A new book, The Writer’s Map, contains dozens of the magical maps writers have drawn or that have been made by others to illustrate the places they’ve created. “All maps are products of human imagination,” writes Huw Lewis-Jones, the book’s editor. “For some writers making a map is absolutely central to the craft of shaping and telling their tale.”

[Read the full article]

How to Find the Perfect Time to Write

lifehacker.com – Tuesday October 23, 2018

If you dream of becoming a writer, you have to eventually sit down and write. Whether you’re doing National Novel Writing Month in November, or you dream of being a writer “someday,” the first inescapable step is making the time to do it. Here’s a 15-minute exercise toward that end that you can do today.

[Read the full article]

61% of Canadian publishers are producing audiobooks, up from 16% in 2015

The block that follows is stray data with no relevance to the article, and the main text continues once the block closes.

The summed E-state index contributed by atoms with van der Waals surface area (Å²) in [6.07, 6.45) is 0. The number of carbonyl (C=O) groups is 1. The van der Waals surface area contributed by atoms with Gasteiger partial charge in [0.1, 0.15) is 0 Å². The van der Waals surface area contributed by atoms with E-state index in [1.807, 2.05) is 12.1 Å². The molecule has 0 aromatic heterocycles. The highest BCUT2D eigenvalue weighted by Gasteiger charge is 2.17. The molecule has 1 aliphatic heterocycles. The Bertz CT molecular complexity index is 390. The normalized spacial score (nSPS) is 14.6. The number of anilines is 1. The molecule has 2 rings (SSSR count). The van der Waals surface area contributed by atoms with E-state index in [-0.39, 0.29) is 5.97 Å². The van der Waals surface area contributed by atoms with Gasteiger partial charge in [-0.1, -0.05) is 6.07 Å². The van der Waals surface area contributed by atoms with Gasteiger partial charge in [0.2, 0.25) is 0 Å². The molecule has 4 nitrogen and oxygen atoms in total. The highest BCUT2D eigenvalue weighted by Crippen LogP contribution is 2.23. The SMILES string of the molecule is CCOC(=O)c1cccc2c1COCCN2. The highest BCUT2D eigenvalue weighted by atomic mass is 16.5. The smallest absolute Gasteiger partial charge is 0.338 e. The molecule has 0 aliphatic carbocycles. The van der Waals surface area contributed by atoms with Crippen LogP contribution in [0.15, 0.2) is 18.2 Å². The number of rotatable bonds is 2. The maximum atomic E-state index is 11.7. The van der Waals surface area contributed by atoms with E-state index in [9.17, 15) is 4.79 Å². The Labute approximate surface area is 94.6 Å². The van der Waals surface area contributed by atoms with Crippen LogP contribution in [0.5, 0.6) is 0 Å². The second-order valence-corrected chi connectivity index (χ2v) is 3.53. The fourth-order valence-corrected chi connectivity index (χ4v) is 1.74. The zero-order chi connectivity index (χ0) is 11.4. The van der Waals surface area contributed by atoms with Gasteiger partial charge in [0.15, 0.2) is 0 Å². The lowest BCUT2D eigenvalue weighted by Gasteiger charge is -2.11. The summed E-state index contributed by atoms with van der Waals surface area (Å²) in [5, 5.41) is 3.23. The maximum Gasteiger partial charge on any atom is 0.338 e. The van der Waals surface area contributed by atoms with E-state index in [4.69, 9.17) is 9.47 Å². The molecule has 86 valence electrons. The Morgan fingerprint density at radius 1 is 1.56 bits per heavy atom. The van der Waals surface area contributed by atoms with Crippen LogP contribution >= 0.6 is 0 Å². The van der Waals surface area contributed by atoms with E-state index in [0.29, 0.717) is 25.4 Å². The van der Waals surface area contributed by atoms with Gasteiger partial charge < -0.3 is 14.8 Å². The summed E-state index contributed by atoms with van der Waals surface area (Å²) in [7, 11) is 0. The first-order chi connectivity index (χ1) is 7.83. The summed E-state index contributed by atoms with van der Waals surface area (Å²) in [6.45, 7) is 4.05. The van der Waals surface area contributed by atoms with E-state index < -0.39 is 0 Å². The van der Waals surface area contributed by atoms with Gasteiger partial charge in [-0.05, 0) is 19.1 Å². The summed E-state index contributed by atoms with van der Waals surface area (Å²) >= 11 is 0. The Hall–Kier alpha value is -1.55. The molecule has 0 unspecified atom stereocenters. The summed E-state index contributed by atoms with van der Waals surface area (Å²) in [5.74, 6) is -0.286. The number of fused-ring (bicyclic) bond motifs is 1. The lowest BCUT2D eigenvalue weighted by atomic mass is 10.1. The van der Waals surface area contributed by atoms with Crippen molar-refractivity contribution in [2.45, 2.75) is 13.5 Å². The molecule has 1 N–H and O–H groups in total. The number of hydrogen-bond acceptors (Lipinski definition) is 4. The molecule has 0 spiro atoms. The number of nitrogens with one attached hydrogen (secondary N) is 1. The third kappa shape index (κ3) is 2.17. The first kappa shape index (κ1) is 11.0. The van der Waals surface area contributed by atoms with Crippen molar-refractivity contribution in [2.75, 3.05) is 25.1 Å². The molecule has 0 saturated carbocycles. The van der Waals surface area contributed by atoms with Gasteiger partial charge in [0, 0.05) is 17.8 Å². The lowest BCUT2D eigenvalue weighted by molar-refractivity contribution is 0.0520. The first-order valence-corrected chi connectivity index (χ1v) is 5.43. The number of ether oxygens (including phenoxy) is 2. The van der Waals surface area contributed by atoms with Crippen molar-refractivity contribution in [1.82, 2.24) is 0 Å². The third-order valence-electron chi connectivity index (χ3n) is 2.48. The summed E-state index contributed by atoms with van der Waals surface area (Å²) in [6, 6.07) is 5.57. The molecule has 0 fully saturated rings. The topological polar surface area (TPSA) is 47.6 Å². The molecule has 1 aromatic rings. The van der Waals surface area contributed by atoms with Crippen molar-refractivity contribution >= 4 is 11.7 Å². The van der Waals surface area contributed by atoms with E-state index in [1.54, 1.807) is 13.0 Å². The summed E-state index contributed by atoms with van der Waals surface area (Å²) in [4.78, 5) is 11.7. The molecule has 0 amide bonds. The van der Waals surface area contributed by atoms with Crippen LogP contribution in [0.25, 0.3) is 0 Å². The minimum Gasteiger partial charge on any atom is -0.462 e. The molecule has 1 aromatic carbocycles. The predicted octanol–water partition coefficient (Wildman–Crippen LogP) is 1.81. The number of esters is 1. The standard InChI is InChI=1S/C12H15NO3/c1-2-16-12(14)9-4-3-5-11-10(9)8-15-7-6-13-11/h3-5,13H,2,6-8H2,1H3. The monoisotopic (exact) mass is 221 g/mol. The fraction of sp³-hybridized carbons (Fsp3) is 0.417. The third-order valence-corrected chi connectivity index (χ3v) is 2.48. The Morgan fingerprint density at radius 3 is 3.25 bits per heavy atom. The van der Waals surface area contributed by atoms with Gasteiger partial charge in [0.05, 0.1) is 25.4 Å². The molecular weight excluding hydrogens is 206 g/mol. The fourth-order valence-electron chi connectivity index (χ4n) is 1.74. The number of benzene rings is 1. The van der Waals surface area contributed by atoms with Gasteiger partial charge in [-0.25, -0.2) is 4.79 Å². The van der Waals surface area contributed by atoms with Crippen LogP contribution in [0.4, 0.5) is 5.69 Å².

booksandpublishing.com.au – Monday October 22, 2018

In Canada, 61% of publishers are producing audiobooks, up from 16% in 2015.

According to a recent study on audiobook use published by BookNet Canada, the average audiobook listener in Canada identifies as female, is aged between 25 and 34, and listens to audiobooks between one and ‘several’ times per week. Audiobook listeners over the age of 55 grew by four percent from the previous year.

[Read the full article]

Penguin Random House Merges Two of its Successful Publishing Lines

nytimes.com – Friday October 19, 2018

Penguin Random House, the largest publishing company in the United States, is merging two of its most prestigious publishing lines, Random House and the Crown Publishing Group.

The new joint division will be lead by Gina Centrello, currently the president and publisher of Random House. In a memo to employees, Madeline McIntosh, the chief executive of Penguin Random House U.S., said that Crown and Random House “will retain their distinct editorial identities.”

[Read the full article]

How to write a novel by author & commissioning editor Phoebe Morgan

marieclaire.co.uk – Tuesday October 16, 2018

In the second instalment of our Writers Bloc series, we get the inside scoop on how to write a novel from commissioning editor and author, Phoebe Morgan